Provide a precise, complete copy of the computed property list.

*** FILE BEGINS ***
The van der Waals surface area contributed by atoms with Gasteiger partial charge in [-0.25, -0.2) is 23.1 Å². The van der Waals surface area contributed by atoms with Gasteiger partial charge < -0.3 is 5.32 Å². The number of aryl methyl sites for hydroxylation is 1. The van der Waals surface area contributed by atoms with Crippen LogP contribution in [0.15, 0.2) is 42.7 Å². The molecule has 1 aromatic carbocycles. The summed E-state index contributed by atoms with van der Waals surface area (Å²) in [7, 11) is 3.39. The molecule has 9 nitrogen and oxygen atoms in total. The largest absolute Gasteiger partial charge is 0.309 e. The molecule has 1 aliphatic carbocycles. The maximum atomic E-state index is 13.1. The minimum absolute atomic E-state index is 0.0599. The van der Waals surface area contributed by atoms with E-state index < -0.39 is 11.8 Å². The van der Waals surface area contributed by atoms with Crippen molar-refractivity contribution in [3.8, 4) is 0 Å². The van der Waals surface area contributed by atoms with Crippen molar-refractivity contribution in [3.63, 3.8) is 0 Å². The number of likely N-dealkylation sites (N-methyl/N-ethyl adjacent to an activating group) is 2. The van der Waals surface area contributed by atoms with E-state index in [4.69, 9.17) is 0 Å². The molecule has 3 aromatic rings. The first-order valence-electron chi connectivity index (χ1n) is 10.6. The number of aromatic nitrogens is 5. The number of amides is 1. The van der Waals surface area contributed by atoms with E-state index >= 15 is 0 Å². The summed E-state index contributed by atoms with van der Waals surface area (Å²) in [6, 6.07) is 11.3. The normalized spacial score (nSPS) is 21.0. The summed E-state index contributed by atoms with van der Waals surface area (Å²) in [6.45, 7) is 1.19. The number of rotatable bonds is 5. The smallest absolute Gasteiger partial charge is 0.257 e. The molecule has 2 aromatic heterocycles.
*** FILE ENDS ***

The van der Waals surface area contributed by atoms with Gasteiger partial charge in [-0.25, -0.2) is 23.1 Å². The van der Waals surface area contributed by atoms with Gasteiger partial charge < -0.3 is 5.32 Å². The number of aryl methyl sites for hydroxylation is 1. The van der Waals surface area contributed by atoms with Crippen LogP contribution in [0.15, 0.2) is 42.7 Å². The molecule has 1 aromatic carbocycles. The summed E-state index contributed by atoms with van der Waals surface area (Å²) in [7, 11) is 3.39. The molecule has 9 nitrogen and oxygen atoms in total. The largest absolute Gasteiger partial charge is 0.309 e. The molecule has 1 aliphatic carbocycles. The maximum atomic E-state index is 13.1. The minimum absolute atomic E-state index is 0.0599. The van der Waals surface area contributed by atoms with E-state index < -0.39 is 11.8 Å². The van der Waals surface area contributed by atoms with Crippen molar-refractivity contribution in [3.8, 4) is 0 Å². The van der Waals surface area contributed by atoms with Crippen molar-refractivity contribution in [3.63, 3.8) is 0 Å². The number of likely N-dealkylation sites (N-methyl/N-ethyl adjacent to an activating group) is 2. The van der Waals surface area contributed by atoms with E-state index in [4.69, 9.17) is 0 Å². The molecule has 3 aromatic rings. The first-order valence-electron chi connectivity index (χ1n) is 10.6. The number of aromatic nitrogens is 5. The number of amides is 1. The van der Waals surface area contributed by atoms with E-state index >= 15 is 0 Å². The summed E-state index contributed by atoms with van der Waals surface area (Å²) in [6, 6.07) is 11.3. The normalized spacial score (nSPS) is 21.0. The summed E-state index contributed by atoms with van der Waals surface area (Å²) in [6.45, 7) is 1.19. The number of rotatable bonds is 5. The smallest absolute Gasteiger partial charge is 0.257 e. The molecule has 2 aromatic heterocycles.